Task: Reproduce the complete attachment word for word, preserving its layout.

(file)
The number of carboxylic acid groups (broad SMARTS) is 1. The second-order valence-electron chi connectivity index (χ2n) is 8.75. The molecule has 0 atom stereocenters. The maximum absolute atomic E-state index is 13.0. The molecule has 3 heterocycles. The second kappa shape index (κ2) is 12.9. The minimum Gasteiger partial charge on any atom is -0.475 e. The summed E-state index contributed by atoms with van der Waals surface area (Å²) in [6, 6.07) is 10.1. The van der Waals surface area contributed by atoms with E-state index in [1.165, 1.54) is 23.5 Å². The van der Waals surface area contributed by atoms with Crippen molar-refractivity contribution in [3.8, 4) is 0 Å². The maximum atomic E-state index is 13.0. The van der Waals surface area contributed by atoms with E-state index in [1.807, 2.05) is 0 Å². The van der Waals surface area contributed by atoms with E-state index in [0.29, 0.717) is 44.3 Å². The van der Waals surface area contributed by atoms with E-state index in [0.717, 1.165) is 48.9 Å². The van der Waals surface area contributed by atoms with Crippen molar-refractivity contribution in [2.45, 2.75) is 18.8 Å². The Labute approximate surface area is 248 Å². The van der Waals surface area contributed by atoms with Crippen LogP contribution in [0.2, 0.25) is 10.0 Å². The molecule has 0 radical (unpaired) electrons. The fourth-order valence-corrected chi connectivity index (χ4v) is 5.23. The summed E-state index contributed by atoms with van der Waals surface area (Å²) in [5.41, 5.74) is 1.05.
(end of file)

The number of carboxylic acid groups (broad SMARTS) is 1. The second-order valence-electron chi connectivity index (χ2n) is 8.75. The molecule has 0 atom stereocenters. The maximum absolute atomic E-state index is 13.0. The molecule has 3 heterocycles. The second kappa shape index (κ2) is 12.9. The minimum Gasteiger partial charge on any atom is -0.475 e. The summed E-state index contributed by atoms with van der Waals surface area (Å²) in [6, 6.07) is 10.1. The van der Waals surface area contributed by atoms with E-state index in [1.165, 1.54) is 23.5 Å². The van der Waals surface area contributed by atoms with Crippen molar-refractivity contribution in [3.8, 4) is 0 Å². The maximum atomic E-state index is 13.0. The van der Waals surface area contributed by atoms with E-state index in [1.807, 2.05) is 0 Å². The van der Waals surface area contributed by atoms with E-state index in [0.29, 0.717) is 44.3 Å². The van der Waals surface area contributed by atoms with E-state index in [0.717, 1.165) is 48.9 Å². The van der Waals surface area contributed by atoms with Crippen molar-refractivity contribution in [2.45, 2.75) is 18.8 Å². The Labute approximate surface area is 248 Å². The van der Waals surface area contributed by atoms with Crippen LogP contribution in [0.2, 0.25) is 10.0 Å². The molecule has 0 radical (unpaired) electrons. The fourth-order valence-corrected chi connectivity index (χ4v) is 5.23. The summed E-state index contributed by atoms with van der Waals surface area (Å²) in [5.41, 5.74) is 1.05.